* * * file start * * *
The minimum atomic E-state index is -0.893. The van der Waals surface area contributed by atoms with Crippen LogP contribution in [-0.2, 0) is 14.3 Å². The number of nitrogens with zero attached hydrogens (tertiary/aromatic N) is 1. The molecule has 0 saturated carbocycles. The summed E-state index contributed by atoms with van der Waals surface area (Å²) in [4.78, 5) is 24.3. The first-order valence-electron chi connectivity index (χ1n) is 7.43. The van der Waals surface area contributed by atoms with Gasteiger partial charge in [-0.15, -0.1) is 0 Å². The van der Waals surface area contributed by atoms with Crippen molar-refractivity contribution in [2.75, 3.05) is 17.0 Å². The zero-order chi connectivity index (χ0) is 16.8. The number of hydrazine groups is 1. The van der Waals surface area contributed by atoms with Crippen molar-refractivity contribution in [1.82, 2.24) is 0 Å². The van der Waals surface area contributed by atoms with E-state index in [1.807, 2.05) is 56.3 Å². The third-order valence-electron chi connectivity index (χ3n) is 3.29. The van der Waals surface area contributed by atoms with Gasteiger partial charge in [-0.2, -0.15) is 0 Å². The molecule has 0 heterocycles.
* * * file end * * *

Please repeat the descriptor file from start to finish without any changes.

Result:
The minimum atomic E-state index is -0.893. The van der Waals surface area contributed by atoms with Crippen LogP contribution in [-0.2, 0) is 14.3 Å². The number of nitrogens with zero attached hydrogens (tertiary/aromatic N) is 1. The molecule has 0 saturated carbocycles. The summed E-state index contributed by atoms with van der Waals surface area (Å²) in [4.78, 5) is 24.3. The first-order valence-electron chi connectivity index (χ1n) is 7.43. The van der Waals surface area contributed by atoms with Gasteiger partial charge in [-0.15, -0.1) is 0 Å². The van der Waals surface area contributed by atoms with Crippen molar-refractivity contribution in [2.75, 3.05) is 17.0 Å². The zero-order chi connectivity index (χ0) is 16.8. The number of hydrazine groups is 1. The van der Waals surface area contributed by atoms with Crippen molar-refractivity contribution in [1.82, 2.24) is 0 Å². The van der Waals surface area contributed by atoms with E-state index in [1.807, 2.05) is 56.3 Å². The third-order valence-electron chi connectivity index (χ3n) is 3.29. The van der Waals surface area contributed by atoms with Gasteiger partial charge in [-0.2, -0.15) is 0 Å². The molecule has 0 heterocycles.